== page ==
By Sara Jane Ahmed, Institute for Energy Economics and Financial Analysis
The passage of the coal tax increase in the Philippines gives a clear signal to investors that the country is leading the ASEAN transition to clean energy. This is important as it gives new policy impetus for the private sector to invest in abundant yet underdeveloped wind resources.
And it’s already happening.
Meralco PowerGen Corporation (MGen) is planning to invest in wind power projects and is looking at two projects totaling 300 megawatts (MW). Its president Rogelio Singson was quoted by recent reports as saying that “When the coal tax kicks in, that will even be more competitive.”
The public and private sector in the Philippines can take this a step further by replacing the 10,000 gigawatts (GW) in coal projects currently in the pipeline with other options such as geothermal, natural gas, solar, wind, hydro, and biomass through a technology-neutral least-cost procurement.
Building new wind and solar farms costs less than continuing to run current coal or nuclear plants, according to a new report from Lazard, a leading global financial advisory and asset management firm. The levelized cost of energy for both utility-scale solar and onshore wind technologies globally are down six percent from last year. Economies of scale and technology development mean this deflationary trend shows no sign of slowing.
As a result of renewable energy cost deflation, the electricity transition taking root in countries around the world is attracting the world’s largest investors. Global electricity policy leaders such as Mexico, Chile, India, Germany, and the United Arab Emirates are seeing accelerating tariff cost reductions of up to 50 percent since the start of 2016. Overnight, a 500-MW wind tender in Gujarat, India was finalized at a record low 2.43 rupees per kilowatt-hour (kWh), equivalent to USD0.04 per kWh or PHP1.90 per kWh. Rooftop solar in the Philippines is seeing costs as low as under USD1 million per MW.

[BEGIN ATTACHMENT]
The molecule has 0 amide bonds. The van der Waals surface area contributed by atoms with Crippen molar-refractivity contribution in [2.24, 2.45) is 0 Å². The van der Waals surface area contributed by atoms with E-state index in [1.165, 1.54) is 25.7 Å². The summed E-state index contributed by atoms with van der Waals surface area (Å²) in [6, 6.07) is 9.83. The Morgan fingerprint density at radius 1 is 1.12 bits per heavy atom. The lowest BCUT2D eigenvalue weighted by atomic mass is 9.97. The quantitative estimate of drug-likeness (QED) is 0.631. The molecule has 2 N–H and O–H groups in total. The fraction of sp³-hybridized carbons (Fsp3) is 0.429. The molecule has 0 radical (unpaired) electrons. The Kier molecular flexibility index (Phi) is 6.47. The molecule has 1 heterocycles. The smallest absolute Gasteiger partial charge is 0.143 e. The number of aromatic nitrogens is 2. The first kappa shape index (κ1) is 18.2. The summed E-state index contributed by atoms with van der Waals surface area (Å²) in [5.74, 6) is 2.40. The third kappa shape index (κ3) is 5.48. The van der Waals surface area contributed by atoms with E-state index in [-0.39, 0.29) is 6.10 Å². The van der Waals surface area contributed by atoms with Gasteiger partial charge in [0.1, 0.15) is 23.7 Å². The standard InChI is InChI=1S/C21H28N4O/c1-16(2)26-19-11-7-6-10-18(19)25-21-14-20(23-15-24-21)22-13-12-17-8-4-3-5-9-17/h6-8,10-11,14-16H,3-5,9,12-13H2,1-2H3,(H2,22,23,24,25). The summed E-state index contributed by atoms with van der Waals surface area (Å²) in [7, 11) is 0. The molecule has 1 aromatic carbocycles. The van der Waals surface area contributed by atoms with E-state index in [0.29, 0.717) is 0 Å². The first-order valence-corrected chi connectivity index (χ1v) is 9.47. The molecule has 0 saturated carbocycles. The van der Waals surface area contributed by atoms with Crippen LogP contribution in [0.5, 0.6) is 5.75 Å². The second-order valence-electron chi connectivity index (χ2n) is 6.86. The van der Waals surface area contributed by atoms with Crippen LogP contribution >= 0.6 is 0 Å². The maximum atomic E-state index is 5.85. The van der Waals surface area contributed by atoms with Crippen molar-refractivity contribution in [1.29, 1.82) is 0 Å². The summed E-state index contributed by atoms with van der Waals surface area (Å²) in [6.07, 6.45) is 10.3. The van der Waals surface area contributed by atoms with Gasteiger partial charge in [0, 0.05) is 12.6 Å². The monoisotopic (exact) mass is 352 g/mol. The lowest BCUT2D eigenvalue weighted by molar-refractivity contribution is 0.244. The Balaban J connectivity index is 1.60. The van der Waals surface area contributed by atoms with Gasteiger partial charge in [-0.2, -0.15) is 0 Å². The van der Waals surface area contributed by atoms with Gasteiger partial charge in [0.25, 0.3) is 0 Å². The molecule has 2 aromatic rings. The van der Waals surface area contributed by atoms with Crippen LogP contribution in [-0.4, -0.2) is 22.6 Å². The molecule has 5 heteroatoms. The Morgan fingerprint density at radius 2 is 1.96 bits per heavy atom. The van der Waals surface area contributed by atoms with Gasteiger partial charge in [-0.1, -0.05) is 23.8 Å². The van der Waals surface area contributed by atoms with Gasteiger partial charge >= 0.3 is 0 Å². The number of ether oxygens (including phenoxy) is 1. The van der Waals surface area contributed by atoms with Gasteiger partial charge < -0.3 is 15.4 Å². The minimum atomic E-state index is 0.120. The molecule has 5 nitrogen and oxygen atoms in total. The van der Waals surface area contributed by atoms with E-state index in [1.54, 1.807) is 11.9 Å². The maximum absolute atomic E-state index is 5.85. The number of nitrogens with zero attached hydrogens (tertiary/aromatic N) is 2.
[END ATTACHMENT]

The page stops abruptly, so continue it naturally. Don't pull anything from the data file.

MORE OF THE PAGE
As the Philippines’ energy policy clarity and commitments build, the opportunity to replicate this technology-driven trend here is very material.
In 2016, acquisition activity in the renewable energy sector rose by 17 percent to USD110 billion worldwide. New investment in solar and wind infrastructure assets totaled USD113 billion and USD112 billion, respectively.
By way of example, Taiwan has recently attracted USD60 billion in foreign capital commitments to renewable energy projects from Denmark’s Dong Energy, Australia’s Macquarie, and Canada’s Northland Power. This more than triples the quota set by Taiwan’s government. And South Korea just committed to a five-fold expansion to 58.5 GW of renewables target by 2030.
In a growing number of countries, renewable energy installations have pushed electricity prices down. Wind power in particular is a massive untapped market and has the potential to drive billions of new energy infrastructure investments in the coming decade. The boost to regional employment and benefits of reduced pollution pressures should also not be underestimated.
Meanwhile, the Philippines’ excessive reliance on imported coal is one of the main reasons the country has the highest electricity price in ASEAN. Natural gas, solar, wind, run of river hydro, geothermal, and biogas are attractive, viable domestic options that can be combined to create a cheaper, more diverse, and secure energy system in this country.
The country must move faster in order to avoid locking in a multibillion-dollar portfolio of stranded coal assets that would eventually be borne by its people.